Tips to help children and dogs interact safely this holiday season

JANESVILLE (WITI) -- A 10-year-old girl is on the road to recovery after she was mauled by a relative's bulldog over the weekend.

It happened Saturday night, December 14th on South Jackson Street in Janesville.

Police say the 90-pound American Bulldog attacked the girl, taking out a chunk from the back of her arm and a piece of her ear.

Police say the dog has bitten a child in the past, and should not have been interacting with children.

The dog is being held at the Dane County Humane Society until a court date to decide whether it should be euthanized.

This case is a reminder of how having strangers in the home over the holidays -- along with the hustle and bustle of the season, can be stressful for dogs.

"I think the most important thing is recognizing that dogs have their limits," Daniela Vaughan said.

Vaughan has been working with animals for years. She says anything from wrapping paper, to strange people, to overly excited children can be enough to put any dog on Santa's naughty list.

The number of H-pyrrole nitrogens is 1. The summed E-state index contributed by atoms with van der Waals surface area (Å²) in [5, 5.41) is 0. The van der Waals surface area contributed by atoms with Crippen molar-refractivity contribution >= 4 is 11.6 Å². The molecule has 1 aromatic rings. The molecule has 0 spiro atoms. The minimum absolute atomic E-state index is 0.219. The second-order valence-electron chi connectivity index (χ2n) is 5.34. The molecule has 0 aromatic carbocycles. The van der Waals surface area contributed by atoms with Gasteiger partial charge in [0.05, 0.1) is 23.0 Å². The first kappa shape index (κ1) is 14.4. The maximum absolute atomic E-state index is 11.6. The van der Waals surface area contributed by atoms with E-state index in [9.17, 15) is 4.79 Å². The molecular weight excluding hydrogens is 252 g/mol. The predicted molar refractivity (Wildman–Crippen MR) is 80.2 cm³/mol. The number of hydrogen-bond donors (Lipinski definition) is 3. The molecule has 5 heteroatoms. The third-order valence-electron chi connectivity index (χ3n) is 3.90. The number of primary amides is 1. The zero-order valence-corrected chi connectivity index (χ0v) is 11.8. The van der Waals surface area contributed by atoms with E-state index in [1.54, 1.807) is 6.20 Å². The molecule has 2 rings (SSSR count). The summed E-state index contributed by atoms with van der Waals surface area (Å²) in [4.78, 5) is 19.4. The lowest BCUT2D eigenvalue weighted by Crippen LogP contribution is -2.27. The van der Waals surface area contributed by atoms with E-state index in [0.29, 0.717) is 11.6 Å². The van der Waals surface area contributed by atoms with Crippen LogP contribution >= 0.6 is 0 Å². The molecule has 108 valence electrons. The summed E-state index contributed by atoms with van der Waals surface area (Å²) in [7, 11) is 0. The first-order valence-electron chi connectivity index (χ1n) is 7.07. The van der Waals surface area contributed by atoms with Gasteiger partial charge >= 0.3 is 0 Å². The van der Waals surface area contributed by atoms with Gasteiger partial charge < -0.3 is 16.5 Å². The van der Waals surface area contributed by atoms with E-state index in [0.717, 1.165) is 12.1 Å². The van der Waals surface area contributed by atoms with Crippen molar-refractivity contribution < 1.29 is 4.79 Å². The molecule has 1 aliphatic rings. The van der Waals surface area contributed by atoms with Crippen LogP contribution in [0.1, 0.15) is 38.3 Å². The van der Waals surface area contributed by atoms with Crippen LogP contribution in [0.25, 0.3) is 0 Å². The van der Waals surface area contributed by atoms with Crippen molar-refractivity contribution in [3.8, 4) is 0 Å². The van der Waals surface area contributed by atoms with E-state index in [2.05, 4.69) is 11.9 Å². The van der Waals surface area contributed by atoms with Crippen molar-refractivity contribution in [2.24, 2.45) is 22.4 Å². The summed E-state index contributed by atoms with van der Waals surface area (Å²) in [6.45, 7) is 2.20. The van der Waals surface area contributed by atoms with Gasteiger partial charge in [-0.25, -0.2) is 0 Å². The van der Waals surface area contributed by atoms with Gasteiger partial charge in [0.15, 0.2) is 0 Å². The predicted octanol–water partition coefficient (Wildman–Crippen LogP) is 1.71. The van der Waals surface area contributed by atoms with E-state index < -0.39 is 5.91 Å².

"A lot of times, if owners are making themselves aware of those stress signs that dogs give off beforehand, you can prevent a lot of those outward reactions like growling and lunging from happening," Vaughan said.

If a dog is licking their lips, panting, drooling, and/or avoiding contact with people, Vaughan says it's a good idea to give them a break.

"A lot of times that's what they would rather do anyways -- kind of get away the action for a little and calm down," Vaughan said.

If your child isn't used to being around dogs -- you should talk to them before heading to a home where dogs are present.

Vaughan says it's important to make sure children know how to approach dogs. Asking the owner if you can pet the dog is a good start.

Vaughan says children should avoid grabbing the dog's ears or tail and the top of their heads.

"Don't do stuff like grabbing them and hugging them. Our own dogs will tolerate it, but they don't love it," Vaughan said.

Vaughan encourages putting dogs on a leash at first because it can be scary for children if a dog jumps up on them.

"When dogs are on their mat, or chewing on their toy, or eating their food, just leave them alone. Treat that like it's their own private space," Vaughan said.

Another thing that can work for dogs are anxiety medications. Talk to your vet to see whether introducing anxiety medications can help your dog.